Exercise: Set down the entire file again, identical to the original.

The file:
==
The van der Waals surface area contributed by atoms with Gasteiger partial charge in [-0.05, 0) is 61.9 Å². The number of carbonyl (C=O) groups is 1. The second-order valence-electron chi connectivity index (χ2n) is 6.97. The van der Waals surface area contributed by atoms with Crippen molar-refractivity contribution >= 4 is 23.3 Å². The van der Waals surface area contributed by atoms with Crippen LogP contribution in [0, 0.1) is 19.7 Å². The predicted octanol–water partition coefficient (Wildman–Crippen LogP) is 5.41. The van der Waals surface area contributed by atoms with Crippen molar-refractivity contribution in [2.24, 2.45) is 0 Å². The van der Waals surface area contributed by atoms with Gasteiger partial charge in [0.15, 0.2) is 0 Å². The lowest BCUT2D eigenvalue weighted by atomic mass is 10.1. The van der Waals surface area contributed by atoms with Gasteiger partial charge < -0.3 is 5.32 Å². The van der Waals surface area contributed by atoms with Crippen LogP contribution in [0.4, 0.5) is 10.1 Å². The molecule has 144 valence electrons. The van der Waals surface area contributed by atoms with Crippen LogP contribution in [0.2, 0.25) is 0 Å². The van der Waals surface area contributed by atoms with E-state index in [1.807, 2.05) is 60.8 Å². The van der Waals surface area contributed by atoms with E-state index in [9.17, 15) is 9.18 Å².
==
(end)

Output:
The van der Waals surface area contributed by atoms with Gasteiger partial charge in [-0.05, 0) is 61.9 Å². The number of carbonyl (C=O) groups is 1. The second-order valence-electron chi connectivity index (χ2n) is 6.97. The van der Waals surface area contributed by atoms with Crippen molar-refractivity contribution >= 4 is 23.3 Å². The van der Waals surface area contributed by atoms with Crippen LogP contribution in [0, 0.1) is 19.7 Å². The predicted octanol–water partition coefficient (Wildman–Crippen LogP) is 5.41. The van der Waals surface area contributed by atoms with Crippen molar-refractivity contribution in [2.24, 2.45) is 0 Å². The van der Waals surface area contributed by atoms with Gasteiger partial charge in [0.15, 0.2) is 0 Å². The lowest BCUT2D eigenvalue weighted by atomic mass is 10.1. The van der Waals surface area contributed by atoms with Gasteiger partial charge < -0.3 is 5.32 Å². The van der Waals surface area contributed by atoms with Crippen LogP contribution in [0.4, 0.5) is 10.1 Å². The molecule has 144 valence electrons. The van der Waals surface area contributed by atoms with Crippen LogP contribution in [0.2, 0.25) is 0 Å². The van der Waals surface area contributed by atoms with E-state index in [1.807, 2.05) is 60.8 Å². The van der Waals surface area contributed by atoms with E-state index in [9.17, 15) is 9.18 Å².